Non-Medical Opioid Use among Rural and Urban Pregnant Women, 2007-2014
The opioid epidemic has reached crisis levels, and its effects are especially apparent in rural communities. One consequence of the opioid epidemic is opioid-affected births. Non-medical opioid use during pregnancy has potential health consequences for pregnant women and their infants, yet little information is available about its prevalence and associated factors in rural communities. This brief presents data on rural-urban differences in non-medical opioid use among pregnant women to inform policy, programmatic, and clinical efforts to address this crisis.
- Nearly 7% of rural pregnant women reported non-medical opioid use in the past 12 months, compared with 5% of urban pregnant women. This difference was not statistically significant at p<0.05.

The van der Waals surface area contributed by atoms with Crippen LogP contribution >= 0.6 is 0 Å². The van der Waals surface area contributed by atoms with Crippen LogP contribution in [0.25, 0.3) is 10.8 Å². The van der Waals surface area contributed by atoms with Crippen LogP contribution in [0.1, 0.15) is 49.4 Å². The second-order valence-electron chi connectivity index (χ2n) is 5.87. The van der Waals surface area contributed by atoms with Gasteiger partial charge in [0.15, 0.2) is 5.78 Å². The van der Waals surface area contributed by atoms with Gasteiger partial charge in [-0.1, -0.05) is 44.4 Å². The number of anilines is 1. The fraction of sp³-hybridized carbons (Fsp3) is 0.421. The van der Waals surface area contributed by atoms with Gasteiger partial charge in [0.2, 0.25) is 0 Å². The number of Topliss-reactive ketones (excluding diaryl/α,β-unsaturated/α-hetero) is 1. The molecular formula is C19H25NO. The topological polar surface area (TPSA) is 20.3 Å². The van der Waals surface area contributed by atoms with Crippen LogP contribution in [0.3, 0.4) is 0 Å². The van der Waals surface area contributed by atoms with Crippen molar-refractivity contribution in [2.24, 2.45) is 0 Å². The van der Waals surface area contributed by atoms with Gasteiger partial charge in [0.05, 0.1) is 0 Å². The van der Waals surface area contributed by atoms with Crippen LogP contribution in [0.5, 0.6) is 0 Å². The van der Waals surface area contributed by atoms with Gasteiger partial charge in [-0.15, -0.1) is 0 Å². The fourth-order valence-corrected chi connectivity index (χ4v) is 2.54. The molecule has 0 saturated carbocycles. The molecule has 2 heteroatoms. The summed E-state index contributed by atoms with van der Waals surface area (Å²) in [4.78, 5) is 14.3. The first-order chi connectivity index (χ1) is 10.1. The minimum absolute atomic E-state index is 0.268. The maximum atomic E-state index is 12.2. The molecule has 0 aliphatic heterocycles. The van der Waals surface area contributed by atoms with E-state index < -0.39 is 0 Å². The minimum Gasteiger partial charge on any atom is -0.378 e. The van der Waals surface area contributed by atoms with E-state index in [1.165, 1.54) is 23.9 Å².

- Use of alcohol, tobacco, and marijuana, and having a diagnosis of anxiety or depression were each associated with non-medical opioid use for pregnant women in both rural and urban communities.
- Rural pregnant women who were high school graduates or had less than a high school education had increased odds of non-medical opioid use.
- Urban pregnant women who were non-Hispanic White, unmarried, or uninsured had increased.